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Why do people look at me so oddly when I'm fly fishing?


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55 replies to this topic

#1 TIER

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Posted 19 July 2019 - 08:21 PM

Especialy saltwater fly fishing.


Person: "The world's on fire!"

Me: "Well, the lake isn't, so what's the problem?"

A bad pun by James (TIER) Fox

 

 


#2 mikechell

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Posted 19 July 2019 - 08:26 PM

They aren't looking at you "oddly".  They are watching to see if you catch anything.  Everyone's HEARD of fly fishing, many have never seen anyone do it.

Here, in fresh water Florida country, I might not see another fly angler all year long.  I hear boats behind me slow down, the people in it saying, "Look, he's fly fishing!"

 

Enjoy the attention.


Barbed hooks rule!
My definition of work: Doing something in which effort exceeds gain.
Ex-Marine ... quondam fidelis
 


#3 The Mad Duck

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Posted 19 July 2019 - 08:54 PM

People can act stupid when they see something they dont understand.


We Are The People Our Parents Warned Us About


#4 Rocco

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Posted 20 July 2019 - 09:36 AM

I must admit that the first time I went down to the Atlantic to fly fish the surf, I felt damned silly. 

 

That huge expanse of water; the mammoth denizens cruising in it; he near absolute lack of  features to cast to;  the disruptive experience of wind and wave effects on casts and retrieves; and the laughs of spin gear guys effortlessly casting 3x further than I could reach; all conspired to put me in the running for village idiot.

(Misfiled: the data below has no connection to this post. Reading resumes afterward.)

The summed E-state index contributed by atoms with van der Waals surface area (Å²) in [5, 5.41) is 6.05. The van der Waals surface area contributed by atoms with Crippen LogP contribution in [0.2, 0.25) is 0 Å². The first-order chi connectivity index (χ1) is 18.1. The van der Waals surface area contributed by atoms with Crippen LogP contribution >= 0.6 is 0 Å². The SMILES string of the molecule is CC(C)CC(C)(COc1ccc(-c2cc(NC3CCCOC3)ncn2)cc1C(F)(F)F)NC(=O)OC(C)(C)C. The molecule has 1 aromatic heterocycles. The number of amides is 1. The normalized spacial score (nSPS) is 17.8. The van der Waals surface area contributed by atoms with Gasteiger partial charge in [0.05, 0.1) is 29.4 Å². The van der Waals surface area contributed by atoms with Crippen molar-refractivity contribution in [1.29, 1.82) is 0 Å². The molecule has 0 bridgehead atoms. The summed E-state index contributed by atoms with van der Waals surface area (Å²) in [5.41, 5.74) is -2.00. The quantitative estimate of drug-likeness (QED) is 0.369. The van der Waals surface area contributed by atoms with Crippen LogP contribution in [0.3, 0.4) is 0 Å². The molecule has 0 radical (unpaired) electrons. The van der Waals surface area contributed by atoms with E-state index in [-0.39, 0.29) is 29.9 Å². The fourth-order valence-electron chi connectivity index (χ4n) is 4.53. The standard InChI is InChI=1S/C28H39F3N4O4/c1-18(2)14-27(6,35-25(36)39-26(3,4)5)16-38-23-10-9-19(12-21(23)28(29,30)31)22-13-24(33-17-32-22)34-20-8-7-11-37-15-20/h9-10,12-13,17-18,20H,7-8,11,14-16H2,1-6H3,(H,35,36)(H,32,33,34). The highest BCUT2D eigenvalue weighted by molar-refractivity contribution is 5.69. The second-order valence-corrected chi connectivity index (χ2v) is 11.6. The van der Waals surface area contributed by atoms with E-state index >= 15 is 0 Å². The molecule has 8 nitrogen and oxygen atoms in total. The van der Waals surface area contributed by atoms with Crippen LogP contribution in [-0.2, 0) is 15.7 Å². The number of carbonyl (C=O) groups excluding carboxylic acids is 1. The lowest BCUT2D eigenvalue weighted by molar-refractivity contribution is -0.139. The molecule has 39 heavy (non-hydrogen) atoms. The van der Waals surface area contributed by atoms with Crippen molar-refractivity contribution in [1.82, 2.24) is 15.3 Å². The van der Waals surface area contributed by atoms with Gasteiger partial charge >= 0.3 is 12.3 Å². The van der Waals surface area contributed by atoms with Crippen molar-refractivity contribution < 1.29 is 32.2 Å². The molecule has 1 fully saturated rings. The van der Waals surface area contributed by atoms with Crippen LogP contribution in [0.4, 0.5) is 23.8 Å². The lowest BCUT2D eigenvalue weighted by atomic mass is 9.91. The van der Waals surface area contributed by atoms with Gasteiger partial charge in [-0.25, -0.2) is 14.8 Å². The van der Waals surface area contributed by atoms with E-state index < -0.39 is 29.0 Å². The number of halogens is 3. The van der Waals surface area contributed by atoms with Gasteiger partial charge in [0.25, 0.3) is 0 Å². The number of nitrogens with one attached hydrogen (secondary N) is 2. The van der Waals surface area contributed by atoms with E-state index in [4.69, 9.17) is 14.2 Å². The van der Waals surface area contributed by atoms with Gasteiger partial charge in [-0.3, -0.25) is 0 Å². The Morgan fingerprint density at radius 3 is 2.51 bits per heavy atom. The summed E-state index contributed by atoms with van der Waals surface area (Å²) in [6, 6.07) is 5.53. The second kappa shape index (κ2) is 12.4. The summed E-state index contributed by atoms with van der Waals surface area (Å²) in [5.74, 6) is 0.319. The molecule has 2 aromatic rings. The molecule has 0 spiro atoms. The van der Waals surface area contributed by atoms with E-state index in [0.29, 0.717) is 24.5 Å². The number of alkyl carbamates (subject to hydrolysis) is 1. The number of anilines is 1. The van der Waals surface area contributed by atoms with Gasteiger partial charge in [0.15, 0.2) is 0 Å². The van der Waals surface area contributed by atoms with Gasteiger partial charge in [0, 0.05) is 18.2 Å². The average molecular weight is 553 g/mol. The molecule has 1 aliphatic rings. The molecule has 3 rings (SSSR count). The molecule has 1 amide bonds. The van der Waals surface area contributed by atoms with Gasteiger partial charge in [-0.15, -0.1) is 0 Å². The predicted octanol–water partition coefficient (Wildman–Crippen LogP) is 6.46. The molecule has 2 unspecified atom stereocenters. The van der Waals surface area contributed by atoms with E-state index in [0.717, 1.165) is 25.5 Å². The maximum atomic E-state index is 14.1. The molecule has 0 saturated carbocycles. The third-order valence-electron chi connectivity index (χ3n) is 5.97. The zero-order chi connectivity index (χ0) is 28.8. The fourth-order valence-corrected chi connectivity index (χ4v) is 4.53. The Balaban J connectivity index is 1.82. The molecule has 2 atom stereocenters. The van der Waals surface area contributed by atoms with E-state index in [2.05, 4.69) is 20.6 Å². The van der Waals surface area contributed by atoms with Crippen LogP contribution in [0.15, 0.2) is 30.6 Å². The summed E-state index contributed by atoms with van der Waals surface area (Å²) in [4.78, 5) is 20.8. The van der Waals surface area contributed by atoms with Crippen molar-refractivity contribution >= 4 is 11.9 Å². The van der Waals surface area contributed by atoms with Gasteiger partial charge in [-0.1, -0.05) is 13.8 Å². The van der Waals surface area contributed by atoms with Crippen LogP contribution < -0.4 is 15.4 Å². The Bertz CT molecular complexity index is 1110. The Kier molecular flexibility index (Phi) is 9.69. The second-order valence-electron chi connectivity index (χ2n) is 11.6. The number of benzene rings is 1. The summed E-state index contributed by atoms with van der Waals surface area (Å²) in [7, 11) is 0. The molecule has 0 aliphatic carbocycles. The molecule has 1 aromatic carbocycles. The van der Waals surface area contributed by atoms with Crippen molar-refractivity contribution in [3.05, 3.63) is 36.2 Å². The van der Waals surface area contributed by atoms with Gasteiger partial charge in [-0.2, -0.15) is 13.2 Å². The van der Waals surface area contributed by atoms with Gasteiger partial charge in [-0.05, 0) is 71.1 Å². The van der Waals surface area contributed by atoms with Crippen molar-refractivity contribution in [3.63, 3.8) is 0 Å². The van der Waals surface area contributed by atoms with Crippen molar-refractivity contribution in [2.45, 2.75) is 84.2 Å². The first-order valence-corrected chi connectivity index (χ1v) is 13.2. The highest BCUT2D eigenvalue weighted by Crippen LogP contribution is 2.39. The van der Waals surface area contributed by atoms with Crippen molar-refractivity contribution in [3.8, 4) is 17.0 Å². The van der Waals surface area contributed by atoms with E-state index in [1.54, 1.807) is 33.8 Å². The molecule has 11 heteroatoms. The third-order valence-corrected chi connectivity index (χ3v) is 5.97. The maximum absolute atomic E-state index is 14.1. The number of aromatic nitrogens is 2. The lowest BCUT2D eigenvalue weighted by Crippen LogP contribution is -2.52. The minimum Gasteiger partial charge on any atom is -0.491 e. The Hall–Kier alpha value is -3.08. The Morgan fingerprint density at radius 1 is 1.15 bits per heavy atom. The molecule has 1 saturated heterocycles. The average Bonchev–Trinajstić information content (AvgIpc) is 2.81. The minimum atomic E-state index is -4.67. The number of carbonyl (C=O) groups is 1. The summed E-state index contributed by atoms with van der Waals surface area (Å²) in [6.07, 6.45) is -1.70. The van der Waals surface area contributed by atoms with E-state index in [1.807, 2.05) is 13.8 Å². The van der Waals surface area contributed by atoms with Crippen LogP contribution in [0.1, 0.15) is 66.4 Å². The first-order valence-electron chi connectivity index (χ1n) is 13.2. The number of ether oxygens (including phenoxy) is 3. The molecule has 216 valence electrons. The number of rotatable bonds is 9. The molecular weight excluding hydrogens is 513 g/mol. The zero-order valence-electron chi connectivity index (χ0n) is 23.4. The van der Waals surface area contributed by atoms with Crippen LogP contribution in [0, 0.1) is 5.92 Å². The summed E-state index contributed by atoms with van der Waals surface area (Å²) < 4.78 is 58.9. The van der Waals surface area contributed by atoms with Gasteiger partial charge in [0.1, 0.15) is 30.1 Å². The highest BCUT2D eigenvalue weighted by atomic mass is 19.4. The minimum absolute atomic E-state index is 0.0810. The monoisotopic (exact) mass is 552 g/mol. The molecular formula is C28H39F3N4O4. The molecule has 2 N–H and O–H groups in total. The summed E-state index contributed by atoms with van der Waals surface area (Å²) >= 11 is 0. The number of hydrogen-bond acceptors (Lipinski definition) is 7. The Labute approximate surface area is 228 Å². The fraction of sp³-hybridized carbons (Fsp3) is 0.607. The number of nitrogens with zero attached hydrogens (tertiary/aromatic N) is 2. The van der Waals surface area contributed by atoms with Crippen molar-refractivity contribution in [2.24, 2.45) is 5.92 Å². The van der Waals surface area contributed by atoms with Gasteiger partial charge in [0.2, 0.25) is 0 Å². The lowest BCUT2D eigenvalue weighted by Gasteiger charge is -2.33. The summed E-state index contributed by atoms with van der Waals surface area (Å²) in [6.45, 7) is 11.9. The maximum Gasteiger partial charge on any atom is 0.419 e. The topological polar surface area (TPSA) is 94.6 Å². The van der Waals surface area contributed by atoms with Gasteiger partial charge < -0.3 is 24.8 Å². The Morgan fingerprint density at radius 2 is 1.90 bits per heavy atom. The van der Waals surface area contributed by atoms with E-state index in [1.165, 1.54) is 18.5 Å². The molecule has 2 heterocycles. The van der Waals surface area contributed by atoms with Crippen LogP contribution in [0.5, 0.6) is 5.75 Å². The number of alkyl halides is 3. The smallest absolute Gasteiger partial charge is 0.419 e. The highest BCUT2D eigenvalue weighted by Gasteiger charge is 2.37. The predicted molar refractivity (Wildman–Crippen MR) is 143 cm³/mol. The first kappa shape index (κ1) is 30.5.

ddb  



#5 TIER

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Posted 20 July 2019 - 01:28 PM

Well, I do remember the time when I was trout fishing, and I was useing dry flies. There were a bunch of rod and reel fishermen, and I was WHIPPING their butts off. Trout in 2 casts! They didn't catch a thing.


Person: "The world's on fire!"

Me: "Well, the lake isn't, so what's the problem?"

A bad pun by James (TIER) Fox

 

 


#6 Bryon Anderson

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Posted 22 July 2019 - 10:38 AM

What Mike said. I get the exact same thing here in Michigan -- and this is a state with a pretty rich fly fishing history, too. If I had a dollar for every time someone had said to me, "I've always wanted to try it [fly fishing], but... (fill in the blank: "it looks hard"; "I hear it's really expensive"; "I'd have no idea where to start"....etc., etc.), I could probably afford to fish in New Zealand.

 

My favorite people are the ones who spot me from bridges or walking paths, fishing for bass or bluegills, and who feel compelled to shout, "You know there ain't trout in here, right?" :)


"... trout do not lie or cheat and cannot be bought or bribed or impressed by power, but respond only to quietude and humility and endless patience." -- John Voelker (aka Robert Traver), Testament of a Fisherman


#7 Philly

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Posted 22 July 2019 - 12:14 PM

I've had people say the same thing.  "There's not trout in this stream/lake/river"    One day walking back to where my car was parked along Forbidden Drive which parallels the Wissahickon Creek in Philly.  A guy walking with his family said to me "The last thing I expected to see was someone fly fishing in Philadelphia."  Turned out he was visiting his daughter and hadn't even considered bringing his fly rod with him because  "where could someone fly fish in Philadelphia."   


"All things considered, I'd rather be in Philadelphia."

#8 mikechell

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Posted 22 July 2019 - 02:17 PM

I fish a lot of road side ditches and ponds.  I've had people stop their car, roll down their window and ask me what the hell I'm fishing for.  I love it when a 2 pound bass hits just about that time.  It's happened more often than I can remember.  I always yell out to them that I'm fishing for sharks, but the bass keep getting in the way.